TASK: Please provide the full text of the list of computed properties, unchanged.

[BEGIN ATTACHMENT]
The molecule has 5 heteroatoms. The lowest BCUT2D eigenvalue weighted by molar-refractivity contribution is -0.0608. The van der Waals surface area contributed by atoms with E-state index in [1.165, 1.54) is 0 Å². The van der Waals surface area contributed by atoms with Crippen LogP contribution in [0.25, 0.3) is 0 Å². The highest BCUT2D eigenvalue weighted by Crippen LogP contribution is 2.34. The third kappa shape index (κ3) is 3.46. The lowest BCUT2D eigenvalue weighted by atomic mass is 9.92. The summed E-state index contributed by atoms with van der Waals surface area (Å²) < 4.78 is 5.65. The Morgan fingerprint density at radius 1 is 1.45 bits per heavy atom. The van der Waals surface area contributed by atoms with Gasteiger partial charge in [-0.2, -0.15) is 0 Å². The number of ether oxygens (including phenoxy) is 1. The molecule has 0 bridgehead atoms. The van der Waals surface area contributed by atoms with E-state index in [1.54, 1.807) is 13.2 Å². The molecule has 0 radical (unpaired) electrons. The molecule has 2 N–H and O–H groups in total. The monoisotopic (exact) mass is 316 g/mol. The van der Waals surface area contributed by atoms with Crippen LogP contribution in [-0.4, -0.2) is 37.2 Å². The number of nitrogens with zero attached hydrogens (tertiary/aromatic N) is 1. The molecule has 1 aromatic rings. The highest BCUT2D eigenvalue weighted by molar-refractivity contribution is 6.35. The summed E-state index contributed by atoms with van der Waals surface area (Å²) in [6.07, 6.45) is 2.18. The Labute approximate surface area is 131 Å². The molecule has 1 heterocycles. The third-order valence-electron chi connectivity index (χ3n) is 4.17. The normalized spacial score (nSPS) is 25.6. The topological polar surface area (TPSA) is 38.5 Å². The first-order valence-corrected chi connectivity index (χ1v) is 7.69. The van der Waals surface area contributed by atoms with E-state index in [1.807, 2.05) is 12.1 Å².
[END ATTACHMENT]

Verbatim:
The molecule has 5 heteroatoms. The lowest BCUT2D eigenvalue weighted by molar-refractivity contribution is -0.0608. The van der Waals surface area contributed by atoms with E-state index in [1.165, 1.54) is 0 Å². The van der Waals surface area contributed by atoms with Crippen LogP contribution in [0.25, 0.3) is 0 Å². The highest BCUT2D eigenvalue weighted by Crippen LogP contribution is 2.34. The third kappa shape index (κ3) is 3.46. The lowest BCUT2D eigenvalue weighted by atomic mass is 9.92. The summed E-state index contributed by atoms with van der Waals surface area (Å²) < 4.78 is 5.65. The Morgan fingerprint density at radius 1 is 1.45 bits per heavy atom. The van der Waals surface area contributed by atoms with Gasteiger partial charge in [-0.2, -0.15) is 0 Å². The number of ether oxygens (including phenoxy) is 1. The molecule has 0 bridgehead atoms. The van der Waals surface area contributed by atoms with E-state index in [1.54, 1.807) is 13.2 Å². The molecule has 0 radical (unpaired) electrons. The molecule has 2 N–H and O–H groups in total. The monoisotopic (exact) mass is 316 g/mol. The van der Waals surface area contributed by atoms with Crippen LogP contribution in [-0.4, -0.2) is 37.2 Å². The number of nitrogens with zero attached hydrogens (tertiary/aromatic N) is 1. The molecule has 1 aromatic rings. The highest BCUT2D eigenvalue weighted by molar-refractivity contribution is 6.35. The summed E-state index contributed by atoms with van der Waals surface area (Å²) in [6.07, 6.45) is 2.18. The Labute approximate surface area is 131 Å². The molecule has 1 heterocycles. The third-order valence-electron chi connectivity index (χ3n) is 4.17. The normalized spacial score (nSPS) is 25.6. The topological polar surface area (TPSA) is 38.5 Å². The first-order valence-corrected chi connectivity index (χ1v) is 7.69. The van der Waals surface area contributed by atoms with E-state index in [1.807, 2.05) is 12.1 Å².